MHQ Reviews: Noteworthy Books, Spring 2015 | HistoryNet MENU

MHQ Reviews: Noteworthy Books, Spring 2015

4/28/2015 • MHQ Departments, MHQ Reviews, Reviews

Fighting the Great War at Sea
Strategy, Tactics and Technology
by Norman Friedman
Naval Institute, $85

Though a noted naval historian, Friedman paints an exceptionally comprehensive picture of the geopolitical, social, military, political, and financial considerations—mostly in Britain and somewhat in Germany—that led to the First World War. He also examines in depth how the many new and innovative tools of battle—dreadnoughts, mines, torpedoes, wireless radio, submarines, aircraft, and carriers—radically changed the nature and conduct of maritime warfare. He concludes with the lessons learned from the successes and defeats at sea of the Great War. Despite the book’s broad-ranging subject matter, Friedman weaves a compelling text that is at times theoretical and at times deeply experiential. The only weakness in this large-format presentation is the images—generally of specific ships, often taken from a distance or from an angle that obscures their details.

 

The Iran-Iraq War
A Military and Strategic History
by Williamson Murray and Kevin M. Woods
Cambridge, $85

The combined expertise of military scholar Murray and defense researcher and historian Woods makes this the most authoritative military and strategic analysis of the long Iran-Iraq War (1980–1988) ever undertaken. Relying on Iraqi government records captured in Operation Freedom, Murray and Woods offer a new understanding of the inner workings, and often incompetence, of the Saddam regime and how it led to and affected the conduct of the war. They also consider how Iran under the Grand Ayatollah Khomeini, though militarily outgunned, sometimes outmaneuvered the Iraqis, relying on guile and religious zealotry as much as weaponry. While Saddam and his Ba’athist cohorts hoped to dominate the Arab world through power, Iran was determined to unite the region through Islam.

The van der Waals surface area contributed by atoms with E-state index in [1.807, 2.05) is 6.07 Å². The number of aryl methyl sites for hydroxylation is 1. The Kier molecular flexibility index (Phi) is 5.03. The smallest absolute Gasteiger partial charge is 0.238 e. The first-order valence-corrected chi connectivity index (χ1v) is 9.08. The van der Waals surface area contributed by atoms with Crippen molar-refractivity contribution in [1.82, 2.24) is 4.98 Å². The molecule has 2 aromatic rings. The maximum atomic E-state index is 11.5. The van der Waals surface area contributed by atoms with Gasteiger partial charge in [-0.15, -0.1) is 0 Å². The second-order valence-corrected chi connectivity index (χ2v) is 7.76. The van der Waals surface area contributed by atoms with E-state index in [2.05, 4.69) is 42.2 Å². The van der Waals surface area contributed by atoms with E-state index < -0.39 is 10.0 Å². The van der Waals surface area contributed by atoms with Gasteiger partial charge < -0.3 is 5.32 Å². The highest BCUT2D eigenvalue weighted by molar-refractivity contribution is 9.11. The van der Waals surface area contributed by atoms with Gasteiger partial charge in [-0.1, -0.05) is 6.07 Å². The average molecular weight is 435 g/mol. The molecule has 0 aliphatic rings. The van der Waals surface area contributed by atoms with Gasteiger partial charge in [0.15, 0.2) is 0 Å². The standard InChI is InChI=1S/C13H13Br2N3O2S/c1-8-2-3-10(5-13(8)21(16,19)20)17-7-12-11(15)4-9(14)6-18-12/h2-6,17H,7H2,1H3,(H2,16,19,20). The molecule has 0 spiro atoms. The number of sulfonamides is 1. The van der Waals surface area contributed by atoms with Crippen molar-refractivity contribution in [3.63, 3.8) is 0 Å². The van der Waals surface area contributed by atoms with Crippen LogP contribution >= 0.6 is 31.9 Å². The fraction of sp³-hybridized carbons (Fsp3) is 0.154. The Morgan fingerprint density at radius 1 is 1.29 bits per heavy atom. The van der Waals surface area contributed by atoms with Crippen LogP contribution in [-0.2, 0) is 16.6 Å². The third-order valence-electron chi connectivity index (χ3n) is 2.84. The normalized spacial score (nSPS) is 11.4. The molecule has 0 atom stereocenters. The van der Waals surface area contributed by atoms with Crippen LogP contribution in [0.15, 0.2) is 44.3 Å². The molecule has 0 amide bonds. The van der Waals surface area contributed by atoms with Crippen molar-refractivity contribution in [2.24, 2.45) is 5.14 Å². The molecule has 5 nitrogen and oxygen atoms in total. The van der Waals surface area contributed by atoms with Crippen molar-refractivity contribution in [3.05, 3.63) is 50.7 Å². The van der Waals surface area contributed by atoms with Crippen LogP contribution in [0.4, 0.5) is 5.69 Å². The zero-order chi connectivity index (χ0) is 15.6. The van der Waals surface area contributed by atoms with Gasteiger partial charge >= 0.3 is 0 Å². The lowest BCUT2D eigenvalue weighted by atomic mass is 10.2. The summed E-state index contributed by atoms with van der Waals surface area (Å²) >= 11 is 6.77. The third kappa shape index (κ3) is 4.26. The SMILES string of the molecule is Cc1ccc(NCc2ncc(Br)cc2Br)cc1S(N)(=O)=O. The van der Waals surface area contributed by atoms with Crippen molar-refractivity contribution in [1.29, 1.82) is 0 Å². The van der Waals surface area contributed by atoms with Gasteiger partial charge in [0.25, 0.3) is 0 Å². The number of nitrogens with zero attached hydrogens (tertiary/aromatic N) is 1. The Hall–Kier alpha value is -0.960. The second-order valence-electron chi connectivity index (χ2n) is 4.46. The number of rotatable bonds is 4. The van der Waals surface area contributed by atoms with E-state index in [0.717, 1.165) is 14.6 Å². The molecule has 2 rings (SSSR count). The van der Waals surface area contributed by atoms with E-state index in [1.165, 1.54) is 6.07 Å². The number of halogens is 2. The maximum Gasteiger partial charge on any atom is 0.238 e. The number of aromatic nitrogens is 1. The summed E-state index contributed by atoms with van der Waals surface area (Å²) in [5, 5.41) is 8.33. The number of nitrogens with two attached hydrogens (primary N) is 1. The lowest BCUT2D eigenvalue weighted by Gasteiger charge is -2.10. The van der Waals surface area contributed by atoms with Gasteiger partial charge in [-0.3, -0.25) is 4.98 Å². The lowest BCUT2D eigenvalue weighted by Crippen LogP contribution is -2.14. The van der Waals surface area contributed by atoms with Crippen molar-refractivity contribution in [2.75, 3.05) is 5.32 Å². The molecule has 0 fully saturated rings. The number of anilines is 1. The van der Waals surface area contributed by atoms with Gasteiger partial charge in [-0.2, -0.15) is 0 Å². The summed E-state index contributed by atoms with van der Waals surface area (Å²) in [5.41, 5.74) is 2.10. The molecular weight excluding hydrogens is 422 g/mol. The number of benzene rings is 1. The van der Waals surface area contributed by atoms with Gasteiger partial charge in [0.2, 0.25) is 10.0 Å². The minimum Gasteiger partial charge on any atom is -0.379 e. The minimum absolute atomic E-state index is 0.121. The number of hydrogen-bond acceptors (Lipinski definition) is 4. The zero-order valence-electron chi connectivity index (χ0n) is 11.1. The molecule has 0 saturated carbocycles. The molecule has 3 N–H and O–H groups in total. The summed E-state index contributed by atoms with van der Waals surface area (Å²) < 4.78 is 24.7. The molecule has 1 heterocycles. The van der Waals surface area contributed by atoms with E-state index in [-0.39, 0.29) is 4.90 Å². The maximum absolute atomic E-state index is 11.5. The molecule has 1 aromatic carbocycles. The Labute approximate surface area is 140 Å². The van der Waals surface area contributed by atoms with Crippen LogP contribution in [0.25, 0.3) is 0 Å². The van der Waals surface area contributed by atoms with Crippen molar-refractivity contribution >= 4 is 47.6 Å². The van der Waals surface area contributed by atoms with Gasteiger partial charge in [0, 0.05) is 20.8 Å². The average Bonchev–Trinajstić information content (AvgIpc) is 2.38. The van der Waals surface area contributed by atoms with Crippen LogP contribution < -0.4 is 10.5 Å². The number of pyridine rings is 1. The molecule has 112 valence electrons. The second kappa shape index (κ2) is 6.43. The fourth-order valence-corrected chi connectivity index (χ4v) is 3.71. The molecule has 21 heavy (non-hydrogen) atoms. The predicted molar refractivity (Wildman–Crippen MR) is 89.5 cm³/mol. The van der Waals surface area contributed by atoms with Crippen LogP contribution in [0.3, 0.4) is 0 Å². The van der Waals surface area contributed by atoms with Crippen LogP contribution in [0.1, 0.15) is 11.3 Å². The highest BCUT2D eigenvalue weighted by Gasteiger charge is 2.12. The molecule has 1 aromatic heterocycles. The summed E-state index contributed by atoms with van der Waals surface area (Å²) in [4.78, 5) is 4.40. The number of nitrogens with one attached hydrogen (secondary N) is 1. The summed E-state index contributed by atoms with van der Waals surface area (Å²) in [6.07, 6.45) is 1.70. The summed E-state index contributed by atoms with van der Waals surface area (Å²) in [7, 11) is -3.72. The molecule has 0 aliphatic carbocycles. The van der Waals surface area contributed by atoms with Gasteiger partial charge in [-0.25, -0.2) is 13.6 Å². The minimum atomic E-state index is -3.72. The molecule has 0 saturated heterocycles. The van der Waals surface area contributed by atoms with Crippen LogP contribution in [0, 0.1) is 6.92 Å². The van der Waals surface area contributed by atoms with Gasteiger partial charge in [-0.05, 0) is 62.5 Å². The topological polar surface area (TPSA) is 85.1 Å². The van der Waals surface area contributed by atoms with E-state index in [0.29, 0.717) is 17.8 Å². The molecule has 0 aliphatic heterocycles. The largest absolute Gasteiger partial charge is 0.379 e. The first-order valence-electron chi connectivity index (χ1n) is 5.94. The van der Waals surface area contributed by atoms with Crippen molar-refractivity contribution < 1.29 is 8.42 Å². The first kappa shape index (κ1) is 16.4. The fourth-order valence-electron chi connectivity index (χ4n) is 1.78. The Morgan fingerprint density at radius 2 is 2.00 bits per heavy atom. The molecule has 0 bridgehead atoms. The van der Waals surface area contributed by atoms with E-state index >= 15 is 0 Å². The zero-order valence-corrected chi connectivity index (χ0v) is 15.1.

Tanks
100 Years of Evolution
by Richard Ogorkiewicz
Osprey, $30

From the World War I origins of the tank to the current rush for tanks by Asia’s powerhouse nations, Ogorkiewicz, an expert on armored vehicles, traces the development of these groundbreaking weapons over time, wars, and theaters of war. Along with technological aspects and advances, he analyzes how tanks were used by various military strategists, from the German High Command to the Israelis to the United Arab Emirates. A photographic insert offers clear and relatively detailed images of some 30 of the more memorable iterations of the tank.

 

Secret Warriors
The Scientists, Spies, and Code Breakers of World War I
by Taylor Downing
Pegasus Books, $27.95

The technological, scientific, and psychological advances that upended the Edwardian world and propelled Britain in the new century also framed the Great War. This book considers the innovators in these fields who added to the British war effort. Geoffrey de Havilland’s rise from the son of a clergyman to aviation guru is covered, as are the stories of spymaster William “Blinker” Hall, and Craiglockhart Hospital’s legendary psychologist William Rivers, among others. These stories are told quickly and woven into the broader themes of aviation or espionage or psychology, but a full picture emerges of a society where war led—by necessity—to innovation.

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